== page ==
Crossing the Rubicon

Some time back, as a reluctant
eleventh hour speaker at a seminar, I had to come up with
something to catch my hapless audience’s fancy. I came up with this rather
publicist-sounding list of questions, hoping to strike a responsive chord somewhere in the
minds of the 70-odd prospective and already-in-business entrepreneurs.

Before I launch into these
questions, it is important to state that I do believe that the Indian entrepreneur can now
choose to partner with a host of venture capital (VC) investors. Granted, the ranks of
such VC investors are not swelling in any great hurry yet, but their numbers and
enthusiasm are enough to cheer an aspiring entrepreneur who has an interesting investment
story to present. Even better, IT is the flavor of the season with many of these money
managers. The numerous investment deals that were completed in the last 12 months and the
fancy prices that investors paid are proof of the emerging, albeit nascent, phenomenon of
competition among VC investors in India. Why is it critical to choose your VC partner? Why
not let the highest bidder (in terms of price) be the partner?

It is important to choose the right
VC fund because raising equity from a VC investor has long-term implications that could
change the destiny of the entrepreneur’s business. And that destiny depends pretty much
upon the relationship between investor and entrepreneur. Each VC fund has its own
individual investment philosophy and its own individual style of relating to its investee
companies. It is, therefore, important to align the style and interests of the fund with
that of the entrepreneur and his business so that a successful and happy relationship may
develop.

What is the VC’s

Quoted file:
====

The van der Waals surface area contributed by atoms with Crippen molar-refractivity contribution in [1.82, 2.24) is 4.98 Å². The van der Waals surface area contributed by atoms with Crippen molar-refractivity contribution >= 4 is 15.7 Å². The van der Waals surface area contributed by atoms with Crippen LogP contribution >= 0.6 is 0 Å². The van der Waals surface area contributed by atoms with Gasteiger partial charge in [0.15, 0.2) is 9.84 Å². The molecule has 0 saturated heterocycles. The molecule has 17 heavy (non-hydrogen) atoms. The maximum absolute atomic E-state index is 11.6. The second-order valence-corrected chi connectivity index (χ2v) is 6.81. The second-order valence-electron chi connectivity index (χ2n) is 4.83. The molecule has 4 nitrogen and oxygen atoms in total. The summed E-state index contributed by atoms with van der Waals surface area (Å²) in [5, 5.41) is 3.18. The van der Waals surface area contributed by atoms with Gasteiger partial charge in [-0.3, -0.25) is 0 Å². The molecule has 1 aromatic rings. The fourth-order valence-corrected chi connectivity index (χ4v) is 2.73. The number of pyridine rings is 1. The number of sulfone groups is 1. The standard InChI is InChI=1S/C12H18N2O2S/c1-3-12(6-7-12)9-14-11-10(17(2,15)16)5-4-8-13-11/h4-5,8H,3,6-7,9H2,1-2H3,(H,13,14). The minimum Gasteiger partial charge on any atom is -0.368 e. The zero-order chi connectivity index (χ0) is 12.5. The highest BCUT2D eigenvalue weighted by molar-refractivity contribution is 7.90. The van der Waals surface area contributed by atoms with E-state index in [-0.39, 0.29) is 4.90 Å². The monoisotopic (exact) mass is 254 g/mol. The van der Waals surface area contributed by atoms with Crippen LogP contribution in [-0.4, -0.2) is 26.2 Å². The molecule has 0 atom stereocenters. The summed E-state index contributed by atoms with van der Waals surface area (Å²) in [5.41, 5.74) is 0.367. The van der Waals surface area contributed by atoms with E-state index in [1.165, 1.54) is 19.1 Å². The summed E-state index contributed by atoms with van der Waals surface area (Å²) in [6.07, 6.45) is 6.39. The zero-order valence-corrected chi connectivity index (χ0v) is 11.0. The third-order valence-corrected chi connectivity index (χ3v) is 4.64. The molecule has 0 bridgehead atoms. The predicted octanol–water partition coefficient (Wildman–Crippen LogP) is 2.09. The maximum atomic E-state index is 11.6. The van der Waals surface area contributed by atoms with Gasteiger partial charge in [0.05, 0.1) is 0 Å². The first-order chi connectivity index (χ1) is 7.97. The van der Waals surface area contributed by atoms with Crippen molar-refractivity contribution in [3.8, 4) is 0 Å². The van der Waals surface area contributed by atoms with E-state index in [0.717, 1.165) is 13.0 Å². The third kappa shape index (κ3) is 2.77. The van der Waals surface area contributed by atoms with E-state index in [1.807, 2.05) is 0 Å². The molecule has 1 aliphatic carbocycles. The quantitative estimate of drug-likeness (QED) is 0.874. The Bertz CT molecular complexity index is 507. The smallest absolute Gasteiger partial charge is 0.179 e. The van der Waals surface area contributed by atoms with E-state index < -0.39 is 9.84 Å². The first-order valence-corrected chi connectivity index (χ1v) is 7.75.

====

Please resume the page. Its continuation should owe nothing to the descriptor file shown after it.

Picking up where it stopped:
investment philosophy?

Most VC funds invest for a financial return. Some VC funds, however, invest for strategic
reasons, such as, gaining assess to technology, markets or a resource base like a pool of
engineers, or to promote use of a certain technology or product. Intel’s investments in
India, for instance, appear to be driven by a stated objective of promoting applications
that will run on Intel platforms. Canon is believed to have made an investment in a
document imaging technology company, purportedly with the idea of gaining access to the
investee company’s technology and cost competitive engineering resources. Strategic
investors could potentially bring value by providing access to their worldwide resources
and network, apart from being relatively long-term investors. On the flip side, though,
they could potentially seek such privileges as preferred or exclusive rights to market the
investee’s products, captive access to the manufacturing facilities and dedicated use of
the engineering resources. These could limit the entrepreneur’s operating freedom and
sometimes deny the prospects of doing business with other lucrative customers.

What is the VC
fund’s investment focus?

Does the VC fund’s investment activity focus on the IT industry? Or will your firm be the
VC fund’s first IT investment? Investing in technology requires a different mindset from
that of investing in traditional businesses. There have been instances of managers with
successful track records in investing in manufacturing businesses straying into IT, not
wanting to be left out of the ‘action’. The result has brought grief to both investors and
investees.

What is the
firm’s investment horizon?

Is the VC fund investing for long-term returns? Or, is it investing for short-term gains
in less than 24 months? Young IT companies would need the comfort of an investor who can